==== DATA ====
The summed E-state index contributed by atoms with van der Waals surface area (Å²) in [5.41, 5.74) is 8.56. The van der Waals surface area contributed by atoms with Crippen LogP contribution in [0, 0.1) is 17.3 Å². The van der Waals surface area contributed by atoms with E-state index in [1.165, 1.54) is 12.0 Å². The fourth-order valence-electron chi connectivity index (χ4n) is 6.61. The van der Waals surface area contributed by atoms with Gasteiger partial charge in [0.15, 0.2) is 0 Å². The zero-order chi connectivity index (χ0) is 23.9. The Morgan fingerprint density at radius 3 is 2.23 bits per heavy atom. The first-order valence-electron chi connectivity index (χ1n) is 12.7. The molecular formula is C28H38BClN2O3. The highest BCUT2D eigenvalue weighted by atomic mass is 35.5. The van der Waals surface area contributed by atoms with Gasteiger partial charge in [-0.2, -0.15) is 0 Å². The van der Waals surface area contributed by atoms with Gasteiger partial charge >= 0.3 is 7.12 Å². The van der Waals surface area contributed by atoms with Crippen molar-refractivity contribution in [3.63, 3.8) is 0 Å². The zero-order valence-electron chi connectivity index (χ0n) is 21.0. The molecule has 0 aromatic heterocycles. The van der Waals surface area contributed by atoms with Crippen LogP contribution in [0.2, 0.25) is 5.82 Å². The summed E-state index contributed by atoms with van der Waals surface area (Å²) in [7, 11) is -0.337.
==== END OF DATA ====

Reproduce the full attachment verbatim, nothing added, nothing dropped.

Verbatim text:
The summed E-state index contributed by atoms with van der Waals surface area (Å²) in [5.41, 5.74) is 8.56. The van der Waals surface area contributed by atoms with Crippen LogP contribution in [0, 0.1) is 17.3 Å². The van der Waals surface area contributed by atoms with E-state index in [1.165, 1.54) is 12.0 Å². The fourth-order valence-electron chi connectivity index (χ4n) is 6.61. The van der Waals surface area contributed by atoms with Gasteiger partial charge in [0.15, 0.2) is 0 Å². The zero-order chi connectivity index (χ0) is 23.9. The Morgan fingerprint density at radius 3 is 2.23 bits per heavy atom. The first-order valence-electron chi connectivity index (χ1n) is 12.7. The molecular formula is C28H38BClN2O3. The highest BCUT2D eigenvalue weighted by atomic mass is 35.5. The van der Waals surface area contributed by atoms with Gasteiger partial charge in [-0.2, -0.15) is 0 Å². The van der Waals surface area contributed by atoms with Gasteiger partial charge >= 0.3 is 7.12 Å². The van der Waals surface area contributed by atoms with Crippen molar-refractivity contribution in [3.63, 3.8) is 0 Å². The zero-order valence-electron chi connectivity index (χ0n) is 21.0. The molecule has 0 aromatic heterocycles. The van der Waals surface area contributed by atoms with Crippen LogP contribution in [0.2, 0.25) is 5.82 Å². The summed E-state index contributed by atoms with van der Waals surface area (Å²) in [7, 11) is -0.337.